First aid qualifications becoming required for newly qualified staff


All newly qualified staff with a childcare level 2 and 3 qualification will be required to have an emergency paediatric first aid or full paediatric first aid certificate, under new Government proposals.

The plans have received the support of parents Joanne and Dan Thompson, who have been campaigning for the change, after their daughter, nine-month-old Millie, choked to death on her lunch at Ramillies Hall School and Nursery in Cheadle Hulme.


They started a campaign and culminated over 103,000 signatures in an e-petition. They also want nurseries that have achieved gold-standard provision to display a new special award for having such high standards ‘Millie’s Mark’.

Childcare and Education Minister, Sam Gyimah said: “As a parent myself, I know that every single mum and dad wants the confidence that those tasked with caring for their child have the right training should the absolute worst happen.

“The proposals will mean that thousands more staff will be able to respond to emergencies more quickly, making sure parents really can access the very best possible childcare choices for their families.”

He added: “Not only will this help ensure children are safe while they learn, grow and develop, but it will also raise the quality and skills of the early years workforce to help them deal with day-to-day first aid issues, such as allergies and knowing when to call parents.”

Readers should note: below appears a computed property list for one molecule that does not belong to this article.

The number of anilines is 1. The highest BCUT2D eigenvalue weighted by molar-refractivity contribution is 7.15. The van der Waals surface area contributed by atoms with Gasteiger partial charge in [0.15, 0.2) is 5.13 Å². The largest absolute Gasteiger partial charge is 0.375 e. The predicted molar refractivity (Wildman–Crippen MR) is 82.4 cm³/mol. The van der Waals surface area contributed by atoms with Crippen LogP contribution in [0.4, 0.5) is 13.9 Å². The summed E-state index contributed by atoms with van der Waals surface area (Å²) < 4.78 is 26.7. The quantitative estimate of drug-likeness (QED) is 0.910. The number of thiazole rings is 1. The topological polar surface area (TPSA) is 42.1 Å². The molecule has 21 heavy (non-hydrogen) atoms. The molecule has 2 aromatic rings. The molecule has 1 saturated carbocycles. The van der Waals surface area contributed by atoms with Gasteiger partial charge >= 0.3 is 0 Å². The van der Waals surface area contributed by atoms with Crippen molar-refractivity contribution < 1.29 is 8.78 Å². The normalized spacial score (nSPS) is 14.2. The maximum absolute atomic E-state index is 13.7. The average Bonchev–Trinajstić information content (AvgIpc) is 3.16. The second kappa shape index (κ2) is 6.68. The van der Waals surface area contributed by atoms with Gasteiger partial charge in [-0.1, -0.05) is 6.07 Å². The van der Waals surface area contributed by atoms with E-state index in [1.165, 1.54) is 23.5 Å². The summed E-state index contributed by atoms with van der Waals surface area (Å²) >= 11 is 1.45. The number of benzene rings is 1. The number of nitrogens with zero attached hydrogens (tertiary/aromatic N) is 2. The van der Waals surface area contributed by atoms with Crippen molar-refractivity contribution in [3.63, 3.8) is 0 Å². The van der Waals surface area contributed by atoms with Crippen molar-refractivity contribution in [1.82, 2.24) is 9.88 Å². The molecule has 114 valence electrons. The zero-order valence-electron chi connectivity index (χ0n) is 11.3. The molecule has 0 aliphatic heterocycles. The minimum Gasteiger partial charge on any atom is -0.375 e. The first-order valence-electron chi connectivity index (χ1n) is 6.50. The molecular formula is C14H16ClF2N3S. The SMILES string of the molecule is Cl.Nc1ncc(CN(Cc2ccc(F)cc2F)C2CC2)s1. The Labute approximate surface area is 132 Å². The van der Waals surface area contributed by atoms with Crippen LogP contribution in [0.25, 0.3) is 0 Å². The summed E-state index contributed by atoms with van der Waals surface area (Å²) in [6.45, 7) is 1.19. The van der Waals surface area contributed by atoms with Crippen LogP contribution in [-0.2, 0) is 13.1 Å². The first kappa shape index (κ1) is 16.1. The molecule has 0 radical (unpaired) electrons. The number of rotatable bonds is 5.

Examples of great practice

NDNA has been working with the Department for Education to bring together case studies of good early years practice in providing for sufficient first aid that nurseries can benchmark their own procedures against. Some nurseries (http://www.ndna.org.uk/advice-information/Paediatric+FIrst+Aid+Case+Studies) really do go the extra mile so ensure the safety of their children.

Bright Beginnings in Leeds stages regular training and discussion, testing staff knowledge, and the Old School House in Newmarket Suffolk, which runs mock emergency scenario exercises.

NDNA’s director of quality and workforce development, Stella Ziolkowski said: “We welcome these proposals and we’ve been working closely with the Government to share knowledge from our members.

“The nurseries featured in our case studies have robust risk assessment methods in place and take regular action such as emergency drill exercises.

“We know that this is about more than training, for example regularly talking through procedures in the workplace, thinking about possible scenarios and building people’s confidence so that they are able to act effectively in an emergency.”

Ms Ziolkowski added: “If the paediatric first aid is embedded into level 2 and 3 qualifications, it will reduce the financial burden to employers while putting the safety of children at the heart of what they do.”

NDNA’s case studies have been praised by St John Ambulance. Andrew New, head of training at St John Ambulance, said: “The case studies provide fantastic examples of nursery settings which have gone out of their way to ensure that their first aid coverage reflects the risks to young children’s safety.

“When nursery settings take proactive steps to identify and address the risks, the chance of a dreadful outcome when something goes wrong is reduced and the children in their care gain from a safe place to develop and grow.”

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